According to the results given in Table 3, drivers with newer and more luxurious cars commit less driving offenses compared to the drivers with older and cheaper cars. Committing the offence of not paying attention to the police is four times more probable by the van drivers compared to the taxi drivers having Toyota. Zhang in his studies in 2010 found that the type of car affects the drivers’ behavior while driving [13]. Finally, it was found that the drivers of taxis aging from 0 to 3 years are less probable to commit the offence of prohibited entry to the special lane compared to the taxis aging more than nine.

In Fig. 1, an explanatory analysis of all meaningful, independent variables is displayed.

Fig. 1

Committing driving offenses by taxi drivers for different variables

6 Conclusion

The aim of this study was to investigate the unsafe behavior of taxi drivers in Tehran, Iran and the effective factors on their driving violations. For this goal, the urban taxi driver violations in 22 district of Tehran in the 2-year period was collected from the Traffic Department including information regarding different driving offenses (dependent variables), drivers characteristics cars specifications, street and the environmental condition in which the violation was committed. At the end and after correction of the incomplete data, 90,553 records of driving offenses were used for statistical analysis. The present research contributions can be summarized as a fact that a set of factors related to the driver, vehicle, and the environment together have been used in the modeling of taxi drivers’ violations and the variables of engine power of the car, car type, holiday status and type of taxi activity in this study have been used for the first time and evaluated.

The primary findings of the study was that, the probability for taxi drivers to cross the red light on working days is higher than holidays and also the probability of speeding is more than crossing the red light from 12 pm to 6 am. To tackle this issue, installation of speed camera recording the violation in dark conditions is suggested. Moreover, equipping the taxis with GPS and controlling taxis speed can help decreasing the speeding.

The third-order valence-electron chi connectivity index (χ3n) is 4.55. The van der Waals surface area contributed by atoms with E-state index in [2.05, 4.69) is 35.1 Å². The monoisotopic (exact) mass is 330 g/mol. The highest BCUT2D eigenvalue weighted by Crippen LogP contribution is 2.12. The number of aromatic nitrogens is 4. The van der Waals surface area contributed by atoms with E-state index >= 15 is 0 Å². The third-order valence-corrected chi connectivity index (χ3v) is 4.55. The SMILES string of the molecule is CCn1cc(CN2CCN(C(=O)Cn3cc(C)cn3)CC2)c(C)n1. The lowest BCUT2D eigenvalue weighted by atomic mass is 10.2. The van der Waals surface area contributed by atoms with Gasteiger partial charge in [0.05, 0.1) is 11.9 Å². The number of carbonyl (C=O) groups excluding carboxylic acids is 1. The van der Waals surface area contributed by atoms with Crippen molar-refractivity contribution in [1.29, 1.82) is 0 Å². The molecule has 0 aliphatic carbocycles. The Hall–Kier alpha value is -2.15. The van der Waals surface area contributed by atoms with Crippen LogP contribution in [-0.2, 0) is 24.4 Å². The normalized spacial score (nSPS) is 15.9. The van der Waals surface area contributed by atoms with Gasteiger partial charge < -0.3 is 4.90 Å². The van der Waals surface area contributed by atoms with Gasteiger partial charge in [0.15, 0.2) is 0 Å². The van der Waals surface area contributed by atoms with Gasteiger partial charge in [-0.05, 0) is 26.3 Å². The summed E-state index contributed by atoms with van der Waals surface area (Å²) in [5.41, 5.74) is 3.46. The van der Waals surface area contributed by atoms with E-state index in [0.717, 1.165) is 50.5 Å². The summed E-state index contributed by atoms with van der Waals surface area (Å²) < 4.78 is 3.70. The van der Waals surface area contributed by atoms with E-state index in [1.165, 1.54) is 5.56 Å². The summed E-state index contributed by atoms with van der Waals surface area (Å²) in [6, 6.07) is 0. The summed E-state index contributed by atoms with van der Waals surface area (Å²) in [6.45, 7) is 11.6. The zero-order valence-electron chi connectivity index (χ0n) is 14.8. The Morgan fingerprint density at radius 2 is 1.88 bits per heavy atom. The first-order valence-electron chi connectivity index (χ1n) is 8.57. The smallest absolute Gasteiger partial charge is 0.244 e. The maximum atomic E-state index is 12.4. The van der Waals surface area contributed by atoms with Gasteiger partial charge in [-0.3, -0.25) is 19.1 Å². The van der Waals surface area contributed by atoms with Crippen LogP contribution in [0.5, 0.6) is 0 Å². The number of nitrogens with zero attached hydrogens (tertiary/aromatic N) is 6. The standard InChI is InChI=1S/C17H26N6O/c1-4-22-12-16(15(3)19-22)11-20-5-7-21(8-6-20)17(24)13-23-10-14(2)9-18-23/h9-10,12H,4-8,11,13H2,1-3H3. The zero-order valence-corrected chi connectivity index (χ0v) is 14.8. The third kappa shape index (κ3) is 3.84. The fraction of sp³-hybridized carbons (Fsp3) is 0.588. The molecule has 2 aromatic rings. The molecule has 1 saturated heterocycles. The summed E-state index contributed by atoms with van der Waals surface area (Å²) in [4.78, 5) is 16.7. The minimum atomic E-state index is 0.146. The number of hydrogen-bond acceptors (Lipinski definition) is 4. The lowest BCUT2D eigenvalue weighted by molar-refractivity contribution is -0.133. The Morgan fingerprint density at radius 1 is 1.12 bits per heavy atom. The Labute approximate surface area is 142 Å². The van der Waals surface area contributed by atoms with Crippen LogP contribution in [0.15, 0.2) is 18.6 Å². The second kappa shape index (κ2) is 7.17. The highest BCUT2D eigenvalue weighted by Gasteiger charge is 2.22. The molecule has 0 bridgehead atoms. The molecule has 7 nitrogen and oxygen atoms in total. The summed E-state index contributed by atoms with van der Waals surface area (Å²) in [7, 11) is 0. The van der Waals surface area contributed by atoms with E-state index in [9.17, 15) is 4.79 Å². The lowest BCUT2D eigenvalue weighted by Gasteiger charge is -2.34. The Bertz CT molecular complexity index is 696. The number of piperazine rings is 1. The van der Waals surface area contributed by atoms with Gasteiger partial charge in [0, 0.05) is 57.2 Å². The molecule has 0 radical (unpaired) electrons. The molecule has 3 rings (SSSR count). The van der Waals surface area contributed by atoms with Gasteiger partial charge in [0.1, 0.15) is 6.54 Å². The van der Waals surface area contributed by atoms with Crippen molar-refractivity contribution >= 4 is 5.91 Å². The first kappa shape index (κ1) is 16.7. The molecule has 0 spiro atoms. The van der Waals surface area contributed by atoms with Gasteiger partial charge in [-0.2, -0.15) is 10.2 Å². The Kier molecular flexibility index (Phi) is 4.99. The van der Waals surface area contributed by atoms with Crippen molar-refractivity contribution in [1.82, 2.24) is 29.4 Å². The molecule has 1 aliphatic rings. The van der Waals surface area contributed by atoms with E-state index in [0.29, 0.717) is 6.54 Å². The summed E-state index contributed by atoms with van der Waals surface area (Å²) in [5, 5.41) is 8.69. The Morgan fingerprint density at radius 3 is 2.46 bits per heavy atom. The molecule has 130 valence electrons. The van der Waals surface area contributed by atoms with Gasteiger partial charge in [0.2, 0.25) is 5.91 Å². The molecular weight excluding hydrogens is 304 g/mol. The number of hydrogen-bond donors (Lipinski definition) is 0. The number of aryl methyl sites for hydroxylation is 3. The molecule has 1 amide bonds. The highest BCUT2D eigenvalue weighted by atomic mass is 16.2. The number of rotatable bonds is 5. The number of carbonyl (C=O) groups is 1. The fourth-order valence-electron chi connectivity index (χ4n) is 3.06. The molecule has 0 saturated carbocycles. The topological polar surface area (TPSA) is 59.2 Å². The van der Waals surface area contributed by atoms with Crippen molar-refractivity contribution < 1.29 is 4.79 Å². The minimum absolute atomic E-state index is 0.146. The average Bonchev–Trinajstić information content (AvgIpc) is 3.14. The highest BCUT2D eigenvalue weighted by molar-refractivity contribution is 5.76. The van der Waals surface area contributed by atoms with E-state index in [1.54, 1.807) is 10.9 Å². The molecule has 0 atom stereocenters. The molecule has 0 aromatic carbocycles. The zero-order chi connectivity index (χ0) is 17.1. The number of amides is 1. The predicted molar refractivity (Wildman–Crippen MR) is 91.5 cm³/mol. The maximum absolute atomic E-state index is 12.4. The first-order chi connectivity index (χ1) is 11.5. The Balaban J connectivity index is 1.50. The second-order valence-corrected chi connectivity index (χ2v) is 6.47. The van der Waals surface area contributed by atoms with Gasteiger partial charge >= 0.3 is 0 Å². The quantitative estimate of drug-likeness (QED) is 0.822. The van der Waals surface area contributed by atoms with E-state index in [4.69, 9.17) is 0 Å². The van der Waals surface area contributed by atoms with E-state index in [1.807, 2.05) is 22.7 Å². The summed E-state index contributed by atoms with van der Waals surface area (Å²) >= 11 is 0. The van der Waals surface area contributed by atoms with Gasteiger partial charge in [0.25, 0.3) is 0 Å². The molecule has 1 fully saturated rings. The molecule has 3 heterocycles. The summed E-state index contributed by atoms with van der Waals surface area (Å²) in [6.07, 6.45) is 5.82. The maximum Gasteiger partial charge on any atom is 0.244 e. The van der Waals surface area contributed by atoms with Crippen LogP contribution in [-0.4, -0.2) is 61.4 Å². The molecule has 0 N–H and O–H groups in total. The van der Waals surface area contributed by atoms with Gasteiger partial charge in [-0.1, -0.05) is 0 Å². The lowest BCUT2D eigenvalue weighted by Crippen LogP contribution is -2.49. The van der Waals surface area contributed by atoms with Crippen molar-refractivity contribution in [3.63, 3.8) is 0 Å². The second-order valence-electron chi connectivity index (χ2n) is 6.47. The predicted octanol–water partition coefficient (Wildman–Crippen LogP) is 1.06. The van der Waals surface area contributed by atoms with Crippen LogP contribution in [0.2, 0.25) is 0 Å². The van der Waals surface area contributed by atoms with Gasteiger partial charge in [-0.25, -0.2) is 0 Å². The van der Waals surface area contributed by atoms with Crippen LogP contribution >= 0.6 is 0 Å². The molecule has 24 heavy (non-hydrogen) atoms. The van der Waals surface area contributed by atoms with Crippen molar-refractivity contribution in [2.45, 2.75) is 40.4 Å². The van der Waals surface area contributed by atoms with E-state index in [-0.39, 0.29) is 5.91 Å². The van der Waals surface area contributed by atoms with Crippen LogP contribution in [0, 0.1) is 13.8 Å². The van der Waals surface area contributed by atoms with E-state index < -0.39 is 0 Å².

According to the results, the drivers of taxi fleet aged over 70 are more likely to pass the red light compared to the drivers younger than 30. Old drivers who were trained in a distant past can be updated by training.

The rate of passing the red light for the drivers having class 1 driver’s license compared to the ones with class 2 driver’s license is less. By giving some bonus like insurance discount, free annual technical diagnosis of car or giving free parking card can motivate the drivers to obey the rules and drive more safely. For the drivers with class 2 driver’s license who commit more traffic offenses, giving negative driving score on their driving profile is suggested which can act as a restraining force.

In addition, prohibited entry is more probable to be committed during working days, such that the probable rate of prohibited entry during working days is 2.5 times more than non-working days. Moreover, the taxi drivers are more likely to do prohibited entry during day. The rate of this offence can be decreased by increasing the efficiency of the existing streets through intelligent transportation system or restricting the single seat and also using HOV lanes.

Younger taxi drivers, drive riskier compared to the older ones and as a result, they commit more driving offenses. For instance, drivers less than 30 years are three times more probable to commit prohibited entry than drivers over 70 years. In addition, drivers in their 30 s are more likely to enter special lane compared to the drivers who are over 70 years. This kind of offence can be decreased by enacting stricter rules for the younger drivers.

Drivers with newer and more luxurious cars commit less driving offenses compared to the drivers with older and cheaper cars. According to the results, committing the offence of not paying attention to the police command is four times more probable by the van drivers compared to the taxi drivers having Toyota. In addition, the drivers of taxis aging from 0 to 3 years are less probable to commit the offence of prohibited entry to the special lane compared to the taxis aging more than 9 years.

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Copyright information

© The Author(s) 2018

Open AccessThis article is distributed under the terms of the Creative Commons Attribution 4.0 International License (http://creativecommons.org/licenses/by/4.0/), which permits unrestricted use, distribution, and reproduction in any medium, provided you give appropriate credit to the original author(s) and the source, provide a link to the Creative Commons license, and indicate if changes were made.

Authors and Affiliations

  • Abdolreza Sheikholeslami
    • 1
  • Houman Akbari
    • 2
  • Ehsan Ayazi
    • 1
  1. 1.Iran University of science and technologyTehranIran
  2. 2.Shomal University of IranAmolIran